Do you know more? You can share your personal stories and photos on the ANZAC Centenary website.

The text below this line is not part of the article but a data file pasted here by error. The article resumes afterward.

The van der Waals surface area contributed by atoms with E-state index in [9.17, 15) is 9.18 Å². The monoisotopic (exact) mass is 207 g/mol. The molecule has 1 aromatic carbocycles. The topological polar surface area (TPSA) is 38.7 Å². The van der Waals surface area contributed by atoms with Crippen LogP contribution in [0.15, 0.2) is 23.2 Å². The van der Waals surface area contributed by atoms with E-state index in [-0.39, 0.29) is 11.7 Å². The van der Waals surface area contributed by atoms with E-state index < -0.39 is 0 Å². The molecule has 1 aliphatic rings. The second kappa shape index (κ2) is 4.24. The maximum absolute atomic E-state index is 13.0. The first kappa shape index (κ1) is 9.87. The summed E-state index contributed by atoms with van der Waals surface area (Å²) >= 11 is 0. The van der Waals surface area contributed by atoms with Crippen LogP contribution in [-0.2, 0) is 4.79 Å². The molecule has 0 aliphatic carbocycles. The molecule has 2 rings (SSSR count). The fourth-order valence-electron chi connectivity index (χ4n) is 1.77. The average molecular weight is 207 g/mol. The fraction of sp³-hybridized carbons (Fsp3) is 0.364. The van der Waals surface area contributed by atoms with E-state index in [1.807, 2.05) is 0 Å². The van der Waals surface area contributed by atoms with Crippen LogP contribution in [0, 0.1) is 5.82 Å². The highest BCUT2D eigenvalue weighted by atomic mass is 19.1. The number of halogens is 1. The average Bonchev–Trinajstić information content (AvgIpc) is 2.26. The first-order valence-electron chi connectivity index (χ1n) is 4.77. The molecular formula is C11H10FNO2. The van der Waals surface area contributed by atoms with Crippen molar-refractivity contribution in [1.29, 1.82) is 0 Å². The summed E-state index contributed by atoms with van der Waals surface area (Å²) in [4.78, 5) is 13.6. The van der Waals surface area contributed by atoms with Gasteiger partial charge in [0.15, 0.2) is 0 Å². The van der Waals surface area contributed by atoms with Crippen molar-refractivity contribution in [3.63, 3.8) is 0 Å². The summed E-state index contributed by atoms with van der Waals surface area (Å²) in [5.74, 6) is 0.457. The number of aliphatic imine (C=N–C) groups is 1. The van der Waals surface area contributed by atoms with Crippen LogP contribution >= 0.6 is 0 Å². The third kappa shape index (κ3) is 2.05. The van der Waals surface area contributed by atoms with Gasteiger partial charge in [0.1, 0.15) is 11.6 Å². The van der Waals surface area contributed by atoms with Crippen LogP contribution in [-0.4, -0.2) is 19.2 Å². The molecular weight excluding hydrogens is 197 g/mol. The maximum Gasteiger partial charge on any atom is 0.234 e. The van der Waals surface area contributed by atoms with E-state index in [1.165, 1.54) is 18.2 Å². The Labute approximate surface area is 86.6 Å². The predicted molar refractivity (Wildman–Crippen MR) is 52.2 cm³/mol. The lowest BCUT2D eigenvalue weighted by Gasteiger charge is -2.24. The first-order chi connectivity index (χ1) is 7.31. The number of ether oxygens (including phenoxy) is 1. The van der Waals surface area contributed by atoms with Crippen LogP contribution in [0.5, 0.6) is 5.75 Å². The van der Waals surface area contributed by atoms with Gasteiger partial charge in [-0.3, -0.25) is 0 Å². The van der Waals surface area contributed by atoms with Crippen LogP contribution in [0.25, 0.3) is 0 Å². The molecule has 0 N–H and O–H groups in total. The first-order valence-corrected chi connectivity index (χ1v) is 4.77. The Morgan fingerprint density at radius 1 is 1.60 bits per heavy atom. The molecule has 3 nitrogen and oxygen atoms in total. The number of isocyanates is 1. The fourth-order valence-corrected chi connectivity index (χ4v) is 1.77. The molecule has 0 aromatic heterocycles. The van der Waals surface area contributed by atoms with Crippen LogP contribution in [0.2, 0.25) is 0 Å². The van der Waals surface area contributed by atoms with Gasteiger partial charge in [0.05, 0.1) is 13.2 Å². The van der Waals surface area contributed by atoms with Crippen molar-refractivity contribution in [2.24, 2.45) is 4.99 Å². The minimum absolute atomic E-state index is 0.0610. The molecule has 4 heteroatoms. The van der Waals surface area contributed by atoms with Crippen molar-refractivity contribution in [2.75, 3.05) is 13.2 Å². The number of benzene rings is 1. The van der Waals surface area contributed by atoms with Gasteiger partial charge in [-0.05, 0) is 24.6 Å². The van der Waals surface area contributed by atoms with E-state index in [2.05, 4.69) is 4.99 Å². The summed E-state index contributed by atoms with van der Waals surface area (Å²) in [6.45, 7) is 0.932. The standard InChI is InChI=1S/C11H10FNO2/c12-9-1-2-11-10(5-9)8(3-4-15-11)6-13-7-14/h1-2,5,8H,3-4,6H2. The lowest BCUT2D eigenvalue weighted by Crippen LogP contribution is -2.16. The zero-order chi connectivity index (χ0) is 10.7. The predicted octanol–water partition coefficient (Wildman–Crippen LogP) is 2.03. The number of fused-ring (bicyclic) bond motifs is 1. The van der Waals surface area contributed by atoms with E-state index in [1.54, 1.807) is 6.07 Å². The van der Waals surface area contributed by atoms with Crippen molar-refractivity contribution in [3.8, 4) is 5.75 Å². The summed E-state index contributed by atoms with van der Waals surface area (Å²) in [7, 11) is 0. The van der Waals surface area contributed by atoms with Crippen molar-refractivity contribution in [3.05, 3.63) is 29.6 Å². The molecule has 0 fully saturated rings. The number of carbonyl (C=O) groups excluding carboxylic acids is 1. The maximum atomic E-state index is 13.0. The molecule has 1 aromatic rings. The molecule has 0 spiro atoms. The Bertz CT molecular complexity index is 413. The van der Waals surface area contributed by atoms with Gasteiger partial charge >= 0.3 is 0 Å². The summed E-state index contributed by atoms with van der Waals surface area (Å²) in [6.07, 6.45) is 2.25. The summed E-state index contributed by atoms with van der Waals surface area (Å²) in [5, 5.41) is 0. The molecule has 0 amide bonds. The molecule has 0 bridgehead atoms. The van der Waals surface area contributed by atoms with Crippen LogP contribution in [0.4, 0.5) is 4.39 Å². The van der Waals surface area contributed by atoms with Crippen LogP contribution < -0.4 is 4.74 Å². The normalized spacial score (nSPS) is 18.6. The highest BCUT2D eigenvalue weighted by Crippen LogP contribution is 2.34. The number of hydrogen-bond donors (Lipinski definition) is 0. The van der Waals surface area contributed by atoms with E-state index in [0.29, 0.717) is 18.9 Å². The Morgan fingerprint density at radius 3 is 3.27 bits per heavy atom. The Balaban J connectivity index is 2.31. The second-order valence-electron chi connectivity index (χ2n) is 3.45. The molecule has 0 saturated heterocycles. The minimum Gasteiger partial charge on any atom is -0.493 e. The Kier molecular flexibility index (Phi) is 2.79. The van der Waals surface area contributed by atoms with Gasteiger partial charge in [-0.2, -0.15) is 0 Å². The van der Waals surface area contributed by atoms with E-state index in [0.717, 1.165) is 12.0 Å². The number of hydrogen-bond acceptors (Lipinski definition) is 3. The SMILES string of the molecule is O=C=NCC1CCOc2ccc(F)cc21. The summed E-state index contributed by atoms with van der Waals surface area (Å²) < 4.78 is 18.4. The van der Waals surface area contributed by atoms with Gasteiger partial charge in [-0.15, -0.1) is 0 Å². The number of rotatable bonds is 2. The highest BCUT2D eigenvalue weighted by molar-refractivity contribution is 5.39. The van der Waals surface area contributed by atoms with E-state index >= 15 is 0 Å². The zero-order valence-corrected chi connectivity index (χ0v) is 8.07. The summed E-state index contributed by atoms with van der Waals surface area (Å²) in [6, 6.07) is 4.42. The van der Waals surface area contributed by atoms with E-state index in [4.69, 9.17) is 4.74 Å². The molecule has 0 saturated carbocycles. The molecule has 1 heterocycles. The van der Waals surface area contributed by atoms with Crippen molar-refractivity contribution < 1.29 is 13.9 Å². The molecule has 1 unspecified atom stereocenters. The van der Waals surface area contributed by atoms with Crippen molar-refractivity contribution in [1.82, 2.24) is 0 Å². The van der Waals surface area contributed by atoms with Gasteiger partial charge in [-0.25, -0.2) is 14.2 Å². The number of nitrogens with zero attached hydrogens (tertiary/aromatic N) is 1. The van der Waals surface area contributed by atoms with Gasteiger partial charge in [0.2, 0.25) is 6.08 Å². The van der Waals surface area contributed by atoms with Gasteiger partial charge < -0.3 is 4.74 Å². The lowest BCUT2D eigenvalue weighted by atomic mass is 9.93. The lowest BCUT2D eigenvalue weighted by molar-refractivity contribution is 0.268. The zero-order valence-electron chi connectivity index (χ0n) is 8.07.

Born in Ballarat, Victoria and a plantation manager by occupation, James William Campbell was 39 years and single when enlisted on the 15th of May 1916 in the 3rd Light Horse Regiment, 23rd Reinforcement, Australian Imperial Force, with the rank of Private, Number 3046. His Unit embarked from Adelaide, South Australia, on board HMAT A45 'Bulla' on the 16th of January 1917.War service: Egypt, Western Front Admitted to Clearing Hospital, 18 January 1918; transferred to New Zealand Hospital, Codford, 3 February 1918 (malaria); Admitted to Military Hospital, Fovant, 30 March 1918 (malaria); transferred to 1st Australian Auxiliary Hospital, Harefield, 6 May 1918 (bronchitis, malaria); Admitted to 8th Australian Field Ambulance, 24 October 1918 (scabies); discharged to duty, 26 October 1918. Admitted to Endell Street Military Hospital, 30 January 1919 (influenza: 'seriously ill'); Awarded Military Medal, 14 May 1919. Commenced return to Australia from Liverpool on board HT 'Warwickshire', 5 April 1919; disembarked Adelaide, 24 May 1919; discharged, Adelaide, 3 July 1919.Served for 9 months in the Australian Commonwealth Light Horse; 12 months in the Light Horse, South Africa; 'During the operations from the 29th September/1st October 1918 by this Battalion in the BELLICOURT Sector Private Campbell showed great initiative and gallantry. On the morning of the 29th September he assisted to re-organise the Americans, who appeared leaderless, and then led his section forward in the face of heavy Machine Gun fire. On the morning of the 1st October immediately after the capture of JONCOURT he mounted the Church Tower and observed and reported the movements of the enemy; under heavy shell and machine gun fire. During the whole three days he set a very fine example of courage and devotion to duty to all his comrades.' Source: 'Commonwealth Gazette' No. 109 Date: 15 September 1919. Tree No. 1388